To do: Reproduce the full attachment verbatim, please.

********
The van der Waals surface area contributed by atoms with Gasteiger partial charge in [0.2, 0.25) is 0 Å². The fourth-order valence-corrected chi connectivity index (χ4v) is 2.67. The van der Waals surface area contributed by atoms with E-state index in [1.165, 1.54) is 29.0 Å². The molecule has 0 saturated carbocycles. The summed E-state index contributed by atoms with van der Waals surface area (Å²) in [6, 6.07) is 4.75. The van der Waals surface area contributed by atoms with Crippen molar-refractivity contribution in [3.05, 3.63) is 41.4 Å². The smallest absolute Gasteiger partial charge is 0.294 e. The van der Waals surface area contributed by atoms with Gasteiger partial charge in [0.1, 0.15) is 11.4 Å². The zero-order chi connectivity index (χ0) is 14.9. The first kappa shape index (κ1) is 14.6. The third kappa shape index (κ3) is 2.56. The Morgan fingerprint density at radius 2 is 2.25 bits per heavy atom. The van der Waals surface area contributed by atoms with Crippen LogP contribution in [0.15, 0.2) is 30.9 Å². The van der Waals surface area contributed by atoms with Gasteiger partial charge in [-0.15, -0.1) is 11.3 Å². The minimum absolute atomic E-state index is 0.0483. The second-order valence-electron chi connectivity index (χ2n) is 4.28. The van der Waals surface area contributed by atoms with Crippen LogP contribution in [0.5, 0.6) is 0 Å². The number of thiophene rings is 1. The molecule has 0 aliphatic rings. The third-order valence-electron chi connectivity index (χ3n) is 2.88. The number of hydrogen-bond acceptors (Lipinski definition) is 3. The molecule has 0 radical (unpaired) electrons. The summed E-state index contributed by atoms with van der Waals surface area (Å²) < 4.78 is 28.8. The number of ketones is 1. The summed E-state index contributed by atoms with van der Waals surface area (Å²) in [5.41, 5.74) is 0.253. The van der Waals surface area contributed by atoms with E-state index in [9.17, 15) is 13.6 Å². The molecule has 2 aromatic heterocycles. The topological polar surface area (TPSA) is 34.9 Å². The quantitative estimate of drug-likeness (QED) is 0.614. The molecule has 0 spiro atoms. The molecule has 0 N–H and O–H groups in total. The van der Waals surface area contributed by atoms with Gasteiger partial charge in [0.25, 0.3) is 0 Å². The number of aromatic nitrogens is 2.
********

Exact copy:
The van der Waals surface area contributed by atoms with Gasteiger partial charge in [0.2, 0.25) is 0 Å². The fourth-order valence-corrected chi connectivity index (χ4v) is 2.67. The van der Waals surface area contributed by atoms with E-state index in [1.165, 1.54) is 29.0 Å². The molecule has 0 saturated carbocycles. The summed E-state index contributed by atoms with van der Waals surface area (Å²) in [6, 6.07) is 4.75. The van der Waals surface area contributed by atoms with Crippen molar-refractivity contribution in [3.05, 3.63) is 41.4 Å². The smallest absolute Gasteiger partial charge is 0.294 e. The van der Waals surface area contributed by atoms with Gasteiger partial charge in [0.1, 0.15) is 11.4 Å². The zero-order chi connectivity index (χ0) is 14.9. The first kappa shape index (κ1) is 14.6. The third kappa shape index (κ3) is 2.56. The Morgan fingerprint density at radius 2 is 2.25 bits per heavy atom. The van der Waals surface area contributed by atoms with Crippen LogP contribution in [0.15, 0.2) is 30.9 Å². The van der Waals surface area contributed by atoms with Gasteiger partial charge in [-0.15, -0.1) is 11.3 Å². The minimum absolute atomic E-state index is 0.0483. The second-order valence-electron chi connectivity index (χ2n) is 4.28. The van der Waals surface area contributed by atoms with Crippen LogP contribution in [0.5, 0.6) is 0 Å². The number of thiophene rings is 1. The molecule has 0 aliphatic rings. The third-order valence-electron chi connectivity index (χ3n) is 2.88. The number of hydrogen-bond acceptors (Lipinski definition) is 3. The molecule has 0 radical (unpaired) electrons. The summed E-state index contributed by atoms with van der Waals surface area (Å²) < 4.78 is 28.8. The number of ketones is 1. The summed E-state index contributed by atoms with van der Waals surface area (Å²) in [5.41, 5.74) is 0.253. The van der Waals surface area contributed by atoms with E-state index in [9.17, 15) is 13.6 Å². The molecule has 2 aromatic heterocycles. The topological polar surface area (TPSA) is 34.9 Å². The quantitative estimate of drug-likeness (QED) is 0.614. The molecule has 0 spiro atoms. The molecule has 0 N–H and O–H groups in total. The van der Waals surface area contributed by atoms with Gasteiger partial charge in [0.25, 0.3) is 0 Å². The number of aromatic nitrogens is 2.